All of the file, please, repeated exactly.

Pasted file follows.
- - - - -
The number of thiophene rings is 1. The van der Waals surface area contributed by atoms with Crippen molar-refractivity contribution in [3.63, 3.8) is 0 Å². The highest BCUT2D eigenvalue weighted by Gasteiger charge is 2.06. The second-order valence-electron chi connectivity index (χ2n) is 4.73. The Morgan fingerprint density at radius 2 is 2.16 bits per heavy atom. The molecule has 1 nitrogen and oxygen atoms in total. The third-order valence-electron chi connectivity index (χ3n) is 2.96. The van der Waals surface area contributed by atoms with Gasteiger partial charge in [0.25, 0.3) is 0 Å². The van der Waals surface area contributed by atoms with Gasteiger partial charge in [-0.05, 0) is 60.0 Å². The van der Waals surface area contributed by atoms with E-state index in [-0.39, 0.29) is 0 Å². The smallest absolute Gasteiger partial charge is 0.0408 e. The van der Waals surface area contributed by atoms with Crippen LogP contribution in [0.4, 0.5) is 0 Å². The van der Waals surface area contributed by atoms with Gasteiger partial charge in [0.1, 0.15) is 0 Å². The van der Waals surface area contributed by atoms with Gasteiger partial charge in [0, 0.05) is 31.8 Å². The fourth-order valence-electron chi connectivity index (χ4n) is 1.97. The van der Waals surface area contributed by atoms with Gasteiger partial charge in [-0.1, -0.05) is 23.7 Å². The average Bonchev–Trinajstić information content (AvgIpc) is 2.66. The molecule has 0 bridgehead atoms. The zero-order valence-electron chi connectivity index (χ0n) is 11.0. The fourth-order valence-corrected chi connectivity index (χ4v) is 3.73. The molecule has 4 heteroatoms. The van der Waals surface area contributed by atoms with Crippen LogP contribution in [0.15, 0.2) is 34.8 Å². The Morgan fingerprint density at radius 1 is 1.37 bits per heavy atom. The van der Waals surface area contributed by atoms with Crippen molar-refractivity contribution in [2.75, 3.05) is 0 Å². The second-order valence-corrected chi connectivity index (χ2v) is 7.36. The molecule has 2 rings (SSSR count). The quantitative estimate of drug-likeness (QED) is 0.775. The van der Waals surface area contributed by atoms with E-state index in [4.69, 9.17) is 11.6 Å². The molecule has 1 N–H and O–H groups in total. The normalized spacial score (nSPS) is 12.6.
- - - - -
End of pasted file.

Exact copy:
The number of thiophene rings is 1. The van der Waals surface area contributed by atoms with Crippen molar-refractivity contribution in [3.63, 3.8) is 0 Å². The highest BCUT2D eigenvalue weighted by Gasteiger charge is 2.06. The second-order valence-electron chi connectivity index (χ2n) is 4.73. The Morgan fingerprint density at radius 2 is 2.16 bits per heavy atom. The molecule has 1 nitrogen and oxygen atoms in total. The third-order valence-electron chi connectivity index (χ3n) is 2.96. The van der Waals surface area contributed by atoms with Gasteiger partial charge in [0.25, 0.3) is 0 Å². The van der Waals surface area contributed by atoms with Gasteiger partial charge in [-0.05, 0) is 60.0 Å². The van der Waals surface area contributed by atoms with E-state index in [-0.39, 0.29) is 0 Å². The smallest absolute Gasteiger partial charge is 0.0408 e. The van der Waals surface area contributed by atoms with Crippen LogP contribution in [0.4, 0.5) is 0 Å². The van der Waals surface area contributed by atoms with Gasteiger partial charge in [0.1, 0.15) is 0 Å². The van der Waals surface area contributed by atoms with Gasteiger partial charge in [0, 0.05) is 31.8 Å². The fourth-order valence-electron chi connectivity index (χ4n) is 1.97. The van der Waals surface area contributed by atoms with Gasteiger partial charge in [-0.1, -0.05) is 23.7 Å². The average Bonchev–Trinajstić information content (AvgIpc) is 2.66. The molecule has 0 bridgehead atoms. The zero-order valence-electron chi connectivity index (χ0n) is 11.0. The fourth-order valence-corrected chi connectivity index (χ4v) is 3.73. The molecule has 4 heteroatoms. The van der Waals surface area contributed by atoms with Crippen LogP contribution in [0.15, 0.2) is 34.8 Å². The Morgan fingerprint density at radius 1 is 1.37 bits per heavy atom. The van der Waals surface area contributed by atoms with Crippen molar-refractivity contribution in [2.75, 3.05) is 0 Å². The second-order valence-corrected chi connectivity index (χ2v) is 7.36. The molecule has 2 rings (SSSR count). The quantitative estimate of drug-likeness (QED) is 0.775. The van der Waals surface area contributed by atoms with E-state index in [4.69, 9.17) is 11.6 Å². The molecule has 1 N–H and O–H groups in total. The normalized spacial score (nSPS) is 12.6.